The recent U.S. Presidential Campaign stirred up the country in an unprecedented way. Whether you watched, participated in, or avoided it, practically everyone was swept up in the hope of a World changing for the better. Hope is great (certainly better than not having any at all), but it won’t get the job done on its own.

It dawned on me that the frequent, compelling, nagging feeling I get to make some kind of difference in the world has been even more frequently squelched by the terror of the sheer immensity of the task. I mean, really, change the World? As it is, I barely have enough energy left at the end of the day to change the channels… but, somehow, almost miraculously, I seem to muster enough to at least distract myself into a temporary state of blissful, beautiful, backlit LCD denial that lasts long enough to convince me it’s too late to do anything tonight, anyway.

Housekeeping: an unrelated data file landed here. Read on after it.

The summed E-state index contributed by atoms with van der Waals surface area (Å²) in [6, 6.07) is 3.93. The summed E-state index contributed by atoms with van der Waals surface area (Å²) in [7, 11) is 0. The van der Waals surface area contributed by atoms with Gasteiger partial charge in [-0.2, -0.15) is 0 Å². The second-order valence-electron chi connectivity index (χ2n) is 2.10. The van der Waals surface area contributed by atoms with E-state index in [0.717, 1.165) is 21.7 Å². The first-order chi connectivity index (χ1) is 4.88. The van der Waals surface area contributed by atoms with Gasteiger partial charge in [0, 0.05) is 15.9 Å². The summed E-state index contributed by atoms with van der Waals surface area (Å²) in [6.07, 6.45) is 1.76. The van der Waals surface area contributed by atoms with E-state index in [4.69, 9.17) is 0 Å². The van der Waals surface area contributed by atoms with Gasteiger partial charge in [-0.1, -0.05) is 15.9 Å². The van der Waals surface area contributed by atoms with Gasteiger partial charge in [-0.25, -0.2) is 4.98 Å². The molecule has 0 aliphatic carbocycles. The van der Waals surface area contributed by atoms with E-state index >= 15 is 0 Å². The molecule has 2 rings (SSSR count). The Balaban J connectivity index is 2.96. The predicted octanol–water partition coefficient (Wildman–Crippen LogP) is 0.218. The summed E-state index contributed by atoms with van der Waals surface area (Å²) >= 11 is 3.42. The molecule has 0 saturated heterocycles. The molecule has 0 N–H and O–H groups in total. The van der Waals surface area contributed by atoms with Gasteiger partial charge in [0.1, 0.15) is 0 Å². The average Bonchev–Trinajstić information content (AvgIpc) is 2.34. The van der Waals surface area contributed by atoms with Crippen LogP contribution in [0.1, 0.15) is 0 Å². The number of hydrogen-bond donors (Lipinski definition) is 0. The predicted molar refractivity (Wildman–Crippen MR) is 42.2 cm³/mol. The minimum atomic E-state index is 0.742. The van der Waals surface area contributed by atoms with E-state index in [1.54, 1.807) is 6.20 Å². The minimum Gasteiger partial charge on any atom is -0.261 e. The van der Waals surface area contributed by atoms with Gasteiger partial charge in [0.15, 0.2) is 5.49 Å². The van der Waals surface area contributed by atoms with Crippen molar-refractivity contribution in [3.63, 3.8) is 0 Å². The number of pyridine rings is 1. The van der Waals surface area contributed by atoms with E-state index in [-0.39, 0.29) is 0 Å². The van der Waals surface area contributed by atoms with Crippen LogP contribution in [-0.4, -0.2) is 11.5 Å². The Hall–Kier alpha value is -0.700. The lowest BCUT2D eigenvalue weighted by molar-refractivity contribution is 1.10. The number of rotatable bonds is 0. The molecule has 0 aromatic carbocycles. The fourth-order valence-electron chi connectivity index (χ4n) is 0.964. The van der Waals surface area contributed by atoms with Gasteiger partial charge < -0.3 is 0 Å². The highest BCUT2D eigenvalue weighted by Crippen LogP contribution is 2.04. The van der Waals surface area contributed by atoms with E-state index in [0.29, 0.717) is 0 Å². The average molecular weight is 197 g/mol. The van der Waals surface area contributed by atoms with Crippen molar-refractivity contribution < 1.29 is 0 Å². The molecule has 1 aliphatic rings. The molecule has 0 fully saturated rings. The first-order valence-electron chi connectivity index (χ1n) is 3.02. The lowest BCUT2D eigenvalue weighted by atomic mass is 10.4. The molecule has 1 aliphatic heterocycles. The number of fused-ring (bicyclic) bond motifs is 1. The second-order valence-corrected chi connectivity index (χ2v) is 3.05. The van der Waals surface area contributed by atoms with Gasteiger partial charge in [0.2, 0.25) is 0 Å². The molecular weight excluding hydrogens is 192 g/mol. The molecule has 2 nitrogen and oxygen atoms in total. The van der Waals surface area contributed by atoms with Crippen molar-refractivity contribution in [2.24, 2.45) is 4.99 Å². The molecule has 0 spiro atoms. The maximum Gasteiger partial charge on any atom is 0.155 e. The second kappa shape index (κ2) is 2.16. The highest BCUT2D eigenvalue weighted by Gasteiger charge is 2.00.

The real shocker was this: while I really do want to broaden my part in making this world a better place, I’d really prefer that it not be too uncomfortable or inconvenient. Yikes. Am I as selfish as that sounds? or just human? or both?

Okay, now, I don’t feel this way all the time (thankfully), but it certainly pops up often enough to notice that it weighs in unpleasantly heavy far more often than not. Wow. Making a difference was turning out to be different than what I imagined, in that I had to start with changing my mind about what it takes to change the world.

Change can be daunting, usually because it means something will be different. If it turned out the same, it wouldn’t be change. For a real headache, consider that change may the only constant in the observable universe. But the newsflash is in: Science has proven that the universe is made up of an unfathomable number of virtually unobservable, imperceptibly discreet movements — teeny, tiny changes — that aggregate into a galactic-scale difference.